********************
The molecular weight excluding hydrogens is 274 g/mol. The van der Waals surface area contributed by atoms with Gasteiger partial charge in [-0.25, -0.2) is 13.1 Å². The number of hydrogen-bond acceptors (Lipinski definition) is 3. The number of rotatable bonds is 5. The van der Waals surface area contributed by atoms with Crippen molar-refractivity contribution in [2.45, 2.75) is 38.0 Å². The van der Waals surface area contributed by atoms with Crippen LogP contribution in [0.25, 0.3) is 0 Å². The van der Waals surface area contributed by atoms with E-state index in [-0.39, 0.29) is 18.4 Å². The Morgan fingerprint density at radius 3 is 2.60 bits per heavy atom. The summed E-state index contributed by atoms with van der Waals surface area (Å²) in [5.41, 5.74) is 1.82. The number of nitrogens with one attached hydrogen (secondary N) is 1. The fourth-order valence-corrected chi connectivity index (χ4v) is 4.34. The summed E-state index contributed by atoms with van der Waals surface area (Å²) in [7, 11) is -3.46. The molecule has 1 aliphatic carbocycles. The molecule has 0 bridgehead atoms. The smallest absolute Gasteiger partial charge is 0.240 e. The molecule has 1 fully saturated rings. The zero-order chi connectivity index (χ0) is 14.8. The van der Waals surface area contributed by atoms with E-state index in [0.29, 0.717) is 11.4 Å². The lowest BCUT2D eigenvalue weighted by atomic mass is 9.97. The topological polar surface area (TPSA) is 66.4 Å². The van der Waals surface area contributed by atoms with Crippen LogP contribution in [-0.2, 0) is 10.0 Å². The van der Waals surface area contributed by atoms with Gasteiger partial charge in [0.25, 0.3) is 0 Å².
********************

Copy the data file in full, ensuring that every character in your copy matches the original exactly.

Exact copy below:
The molecular weight excluding hydrogens is 274 g/mol. The van der Waals surface area contributed by atoms with Gasteiger partial charge in [-0.25, -0.2) is 13.1 Å². The number of hydrogen-bond acceptors (Lipinski definition) is 3. The number of rotatable bonds is 5. The van der Waals surface area contributed by atoms with Crippen molar-refractivity contribution in [2.45, 2.75) is 38.0 Å². The van der Waals surface area contributed by atoms with Crippen LogP contribution in [0.25, 0.3) is 0 Å². The van der Waals surface area contributed by atoms with E-state index in [-0.39, 0.29) is 18.4 Å². The Morgan fingerprint density at radius 3 is 2.60 bits per heavy atom. The summed E-state index contributed by atoms with van der Waals surface area (Å²) in [5.41, 5.74) is 1.82. The number of nitrogens with one attached hydrogen (secondary N) is 1. The fourth-order valence-corrected chi connectivity index (χ4v) is 4.34. The summed E-state index contributed by atoms with van der Waals surface area (Å²) in [7, 11) is -3.46. The molecule has 1 aliphatic carbocycles. The molecule has 0 bridgehead atoms. The smallest absolute Gasteiger partial charge is 0.240 e. The molecule has 1 fully saturated rings. The zero-order chi connectivity index (χ0) is 14.8. The van der Waals surface area contributed by atoms with E-state index in [0.29, 0.717) is 11.4 Å². The lowest BCUT2D eigenvalue weighted by atomic mass is 9.97. The topological polar surface area (TPSA) is 66.4 Å². The van der Waals surface area contributed by atoms with Crippen LogP contribution in [-0.2, 0) is 10.0 Å². The van der Waals surface area contributed by atoms with Gasteiger partial charge in [0.25, 0.3) is 0 Å².